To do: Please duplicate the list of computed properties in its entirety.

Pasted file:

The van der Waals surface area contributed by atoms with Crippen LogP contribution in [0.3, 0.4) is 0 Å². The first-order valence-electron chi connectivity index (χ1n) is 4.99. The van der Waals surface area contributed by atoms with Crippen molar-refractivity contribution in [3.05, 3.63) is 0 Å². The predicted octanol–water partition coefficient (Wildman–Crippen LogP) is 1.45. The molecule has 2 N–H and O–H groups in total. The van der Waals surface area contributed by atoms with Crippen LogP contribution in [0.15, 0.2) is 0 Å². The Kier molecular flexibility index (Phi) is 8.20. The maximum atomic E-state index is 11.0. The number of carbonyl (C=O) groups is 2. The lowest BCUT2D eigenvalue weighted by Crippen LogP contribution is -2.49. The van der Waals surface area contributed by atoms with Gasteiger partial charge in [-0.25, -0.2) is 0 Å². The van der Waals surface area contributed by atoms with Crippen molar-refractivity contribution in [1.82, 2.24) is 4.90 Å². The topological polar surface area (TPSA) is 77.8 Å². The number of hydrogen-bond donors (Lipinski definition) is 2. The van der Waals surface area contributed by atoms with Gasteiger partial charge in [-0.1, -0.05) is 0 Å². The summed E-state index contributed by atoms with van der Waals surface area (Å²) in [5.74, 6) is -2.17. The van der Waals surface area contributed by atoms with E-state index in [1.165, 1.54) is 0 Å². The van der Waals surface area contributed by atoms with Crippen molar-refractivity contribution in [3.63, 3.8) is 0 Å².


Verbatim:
The van der Waals surface area contributed by atoms with Crippen LogP contribution in [0.3, 0.4) is 0 Å². The first-order valence-electron chi connectivity index (χ1n) is 4.99. The van der Waals surface area contributed by atoms with Crippen molar-refractivity contribution in [3.05, 3.63) is 0 Å². The predicted octanol–water partition coefficient (Wildman–Crippen LogP) is 1.45. The molecule has 2 N–H and O–H groups in total. The van der Waals surface area contributed by atoms with Crippen LogP contribution in [0.15, 0.2) is 0 Å². The Kier molecular flexibility index (Phi) is 8.20. The maximum atomic E-state index is 11.0. The number of carbonyl (C=O) groups is 2. The lowest BCUT2D eigenvalue weighted by Crippen LogP contribution is -2.49. The van der Waals surface area contributed by atoms with Gasteiger partial charge in [-0.25, -0.2) is 0 Å². The van der Waals surface area contributed by atoms with Crippen molar-refractivity contribution in [1.82, 2.24) is 4.90 Å². The topological polar surface area (TPSA) is 77.8 Å². The number of hydrogen-bond donors (Lipinski definition) is 2. The van der Waals surface area contributed by atoms with Gasteiger partial charge in [-0.1, -0.05) is 0 Å². The summed E-state index contributed by atoms with van der Waals surface area (Å²) in [5.74, 6) is -2.17. The van der Waals surface area contributed by atoms with E-state index in [1.165, 1.54) is 0 Å². The van der Waals surface area contributed by atoms with Crippen molar-refractivity contribution in [3.63, 3.8) is 0 Å².